There is a reason I'm re-posting this here from the original CBO site so bear with me.
Back in the 1970s I was young,foolish and so desperately wanted to be a comic book publisher. One day a friend working at BBC TV Pebble Mill phoned me and said:”Stan Lee is going to be on Pebble Mill At One-can you get to Birmingham?”
Pebble Mill At One was a chat/features show that went out at 1p.m. each day and Stan Lee was only “guaranteed” for that show’s duration. Could I get there? Yes!
Well,that was the plan. There used to be an old newsagents/tobacconist on Newfoundland Road before it became part of the motorway into Bristol. The owner at the time,Reg,didn’t like distributors of magazines and comics for reasons I never learned. When I asked I was told,in amongst the coughing,”Theyz all a buncha bastids”. Anyway,I got a good few of my Charlton Comics in there and Reg loved horror comics. I mentioned going to Pebble Mill and Reg told me he had to “pop up to” Leicester on that day to pick up new issues of a comic -he could drop me by Pebble Mill?
Well,leaving early we got to Thorpe & Porter and if you bought comics in the UK the “T&P” stamped on those comics meant they were distributed and repackaged in some cases by Thorpe & Porter. I got chatting with one of the managers there and within half an hour I was talking to bosses with a cup of tea getting colder by the minute as I asked question after question.
“Kid in a sweet shop”
I missed Stan Lee. I’m sure he’ll forgive me. But I got into regular correspondence with people at T&P and paid a few more visits with Reg [who would also have nothing to do with management -apparently they were all "Bastids" as well!
On one visit I had plucked up enough courage to ask about buying rights to horror strips -T&P were repackaging Tales From The Tomb,Terror Tales and others [as well as Official UFO which had interests for me]. I was told that T&P were cutting back and the black and white horror comics were going and if I wanted I could buy the rights but I’d have to reprint from printed comic stock and not use the strip combinations they had used.
I was in a cold sweat. By today’s standards £100 isn’t much but in the 1970s it was a small fortune. I sold loads of items and duly got the rights. However,printers then asked for more and more money as they claimed this-and-that had to be “tweaked in house”. So,I was there with a comic but it would be too expensive to print.
I asked Alan Class about his printers and he gave me the details. Their rates were very reasonable. Then,out of the blue,I heard from T&P:it seemed I’d have to also negotiate with the original publisher in the US. This was a shock to me. I thought all the work belonged to T&P and no one ever mentioned a US publisher. Apparently,T&P were notorious for these,uh,oversights.
I wrote a long letter to MF Enterprises and I sat back nervously awaiting a reply. One week turned into two and then three. I really thought I’d sold a great many things and paid out money for nothing. It was a depressing month.
On the fourth week the telephone rang at 2 a.m. -either someone was ill or had died [no one ever calls that time of night about anything else!]. I’m assuming that it was a loud New York [?] voice that greeted my nervous “hello?”. Apparently,I was talking to Myron Fass who told me he’d gotten my letter and read it through and told me I’d gotten a “shitty deal” from T&P. I was regaled by talk of pulp SF publishing and how he’d made a good $4 million dollars on a magazine about the Kennedy Assassination and how he was making fast bucks with porn books.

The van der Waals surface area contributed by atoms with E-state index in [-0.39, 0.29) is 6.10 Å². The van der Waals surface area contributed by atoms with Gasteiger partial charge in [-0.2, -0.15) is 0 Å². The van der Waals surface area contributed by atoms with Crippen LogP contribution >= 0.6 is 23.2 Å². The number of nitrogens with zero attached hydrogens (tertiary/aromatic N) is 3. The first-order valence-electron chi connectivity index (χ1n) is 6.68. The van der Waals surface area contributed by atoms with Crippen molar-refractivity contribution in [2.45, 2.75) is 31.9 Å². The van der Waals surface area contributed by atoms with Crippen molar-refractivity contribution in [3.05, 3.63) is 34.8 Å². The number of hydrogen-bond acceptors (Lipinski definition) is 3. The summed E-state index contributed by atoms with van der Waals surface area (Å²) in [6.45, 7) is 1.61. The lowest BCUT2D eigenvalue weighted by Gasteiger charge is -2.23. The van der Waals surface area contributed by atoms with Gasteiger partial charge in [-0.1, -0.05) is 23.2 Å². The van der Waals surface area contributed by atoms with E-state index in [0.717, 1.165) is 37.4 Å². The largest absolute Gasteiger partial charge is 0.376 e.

At thispoint I ought to point out that I was wondering why he was telling me all of this and was he impressing me before telling me to take a hike?
Then came the crunch. Mr Fass said he’d read what I’d sent him [a proposal of how I intended to use the strips and so forth] and it looked good –a brief moment of thinking he was going to offer to publish the title was soon dashed. He said he’d noted I was going to add a super hero strip into the comic to draw in fans of that genre [a bad idea that I'd never try today!] and asked if I had a super hero comic strip? I said I was still looking. There was a laugh and a “Kid,yer lucky” ["kid"??]. He then told me how he had a super hero that had been a hit in the 1960s called Captain Marvel.
Here I immediately thought of Fawcett’s Captain Marvel. I asked if he meant that character? I was told that the Captain Marvel he’d published was far more popular and original. After five minutes of talking from him I had agreed to pay a sum for the horror strip rights in the UK [using the T&P provided art pages] and Captain Marvel.
The money was sent and then I hit the major snag. I was told Marvel Comics would sue if I used the name Captain Marvel. In fact,when I tried to clarify the position I learned that DC comics owned Captain Marvel [Fawcett's] and they would sue. I was young,inexperienced and out of money and in it deep.
So,I still have the horror pages and I have the Captain Marvel pages [though issue #1 pages are missing after 30 years] but never used them.
Of course,I only learned in the 1990s about the man known as Myron Fass. The business partner beating,gun-toting,wheeler-dealer. I have to say,though,at the time he was very nice but loud,as I expected Americans to be. I was in awe.
In fact,I wonder whether I had a lucky escape. I was typing this and wondered whether there was anything on the internet about him. There is! So,to learn more of the legend visit: